If you want to achieve anything bigger than yourself, you need others to play along. Even if people management isn’t your calling, knowing how to lead people is a hugely useful skill for anyone who wants to achieve something. Having tried, failed and succeeded in leading development teams in various ways, I want to share these three concepts that has been very useful. I’ve always been on lookout for literature on leadership that fits 3 simple criteria: 1) Not based in ideology. 2) Some backing in data and research. 3) Directly applicable, not grand ideas or personal development plans. So far I’ve found three great concepts to master that I’ve found very useful: the SCARF model, Level 5 leadership and[…]
Interested in discussing psychology and software development? I’m at the OSCON in Portland, Oregon all week this and I would be really interested to chat with others interested in psychology. I’m mainly at the conference to help hiring for Booking.com so come and ask for me at the Booking.com stand in the Expo hall. And if you’re interested in any of the many positions we’re looking to fill also drop by, of course! Have a look at our available openings at the Booking.com jobs portal. We’re still trying to get hold of many, many experienced Perl developers, and we’re also willing to teach highly experienced developers in other languages Perl.
A funny discussion is going on at HBR Blogs: Management-type blogger Bill Taylor suggests our culture wrongly celebrates the super-stars, and claims great people are overrated, on the cost of well-functioning teams (via Igor Sutton). But, to illustrate his example he uses software engineers as an example. Cue outpouring of frustration – Bill’s getting hammered in the comment section. So what’s the problem? First, try to look past that Bill skipped 30 years of research and experience in software engineering and stamps into it like a PHB-cliche, seemingly assuming his opinion is as valid as any research on the subject. That alone probably ticked off the defensive reaction in any software developer accidentally stumbling into the Harvard Business Review blog[…]
Long time no posting, but this just had to go on here.
After writing about the Software Engineering Myths Microsoft claims to have busted, I’ve been thinking about their find that organization structure is the most predictive factor for bugs. And it makes me think, to what degree are organizations’ code bases shaped by their formal or informal organization structure? Are core modules and root objects often the domain of senior developers and objects lower in the hierarchy the domain of juniors? My experience is that it often tends to be, and it seems a reasonable overlap: after all, you want your more trusted developers fiddling where the damage can be greatest. But how about other attributes of the code base? In the world of Perl, are CPAN authors often hired as[…]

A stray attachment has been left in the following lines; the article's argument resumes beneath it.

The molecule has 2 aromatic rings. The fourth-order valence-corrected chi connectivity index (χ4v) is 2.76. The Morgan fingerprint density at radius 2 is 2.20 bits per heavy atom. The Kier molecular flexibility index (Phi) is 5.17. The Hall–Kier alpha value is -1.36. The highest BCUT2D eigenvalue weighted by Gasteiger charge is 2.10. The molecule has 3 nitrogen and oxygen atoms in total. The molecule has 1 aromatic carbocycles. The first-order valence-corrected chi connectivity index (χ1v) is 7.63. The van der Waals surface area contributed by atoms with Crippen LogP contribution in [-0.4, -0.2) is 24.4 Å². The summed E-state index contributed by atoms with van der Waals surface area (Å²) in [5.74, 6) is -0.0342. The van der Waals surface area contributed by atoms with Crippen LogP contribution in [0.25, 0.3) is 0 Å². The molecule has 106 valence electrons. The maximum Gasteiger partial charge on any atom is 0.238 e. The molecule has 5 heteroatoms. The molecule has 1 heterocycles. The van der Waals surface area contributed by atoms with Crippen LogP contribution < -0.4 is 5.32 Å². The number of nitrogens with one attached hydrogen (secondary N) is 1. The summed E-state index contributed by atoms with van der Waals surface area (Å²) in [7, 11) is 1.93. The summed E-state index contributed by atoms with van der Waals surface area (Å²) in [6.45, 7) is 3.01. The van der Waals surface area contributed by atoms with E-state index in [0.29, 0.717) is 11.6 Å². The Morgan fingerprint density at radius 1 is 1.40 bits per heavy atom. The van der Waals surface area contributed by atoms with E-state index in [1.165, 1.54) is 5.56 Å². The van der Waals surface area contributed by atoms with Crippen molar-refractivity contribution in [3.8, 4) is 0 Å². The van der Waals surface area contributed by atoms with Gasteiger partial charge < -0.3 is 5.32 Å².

Can a programmer on your team be an overall negative asset for your project? G. Gordon Schulmayer argues that this is the case, with the NNPP, or the Net Negative Production Programmer. His point is that a substantial amount of programmers will introduce so many flaws to your code that the overall cost is higher than the value of their positive contribution. I believe he has some beauty marks on his theory, such as that for every ten man programmer team, there is statistically a nil change of there not being a NNPP on the team. This assumes, in addition to assuming normal distribution, that your team is a representative sample of the world distribution of programming skills and productivity.[…]
Found through Slashdot: Are Software Developers Naturally Weird? by Eric Spiegel. Something in the techie DNA results in more weirdness than mere mortals (non-techies). Perhaps this quirkiness is because a certain type of personality is drawn to the techie world. Or maybe we’re somehow transformed over time by our darkened working environments and exposure to computer screen radiation Personally, I’ve meet a few weirdos, but I think weirdness and skill is generally negatively correlated. Maybe some people just can get away with it easier in the world of programming..
I’ve been wanting to post a link to this article for a while, but ever since I discovered it, research.microsoft.com has been unreachable for me, so I’ll post a small summary: Microsoft has done research on some popular conceptions about software engineering and come up with hard numbers on some factors affecting code quality. Here are the main findings reported in the artice, with links to the research papers, in case the original is lost forever: More test coverage does not equal better code quality, as measured by number of post-release fixes. Usage patterns and code complexity are the main reason test coverage is a poor predictor of quality. Test Driven Development increases quality, creating code that was up to[…]
This is just a funny talk by Ron Burk, which probably explains what is going on at Microsoft pretty well.
One of my own favourite, but generally least liked, genres in Psychology is Individual Differences Psychology. Instead of finding what people have in common, the ID approach focuses on what sets us apart. This is the area of IQ measurement and personality types, often with some visits into cognitive psychology, as well as teaching and – particularly – grading. Related, I just came across this: The Programmers Competency Matrix – it’s the brainchild of blogger Sijin Joseph. It’s not overly scientific (he states he spent an afternoon on it), it makes no claim about predicting work-place skills or productivity, although it does imply a higher score means a better programmer. It’s still a cool and thorough starting point to think[…]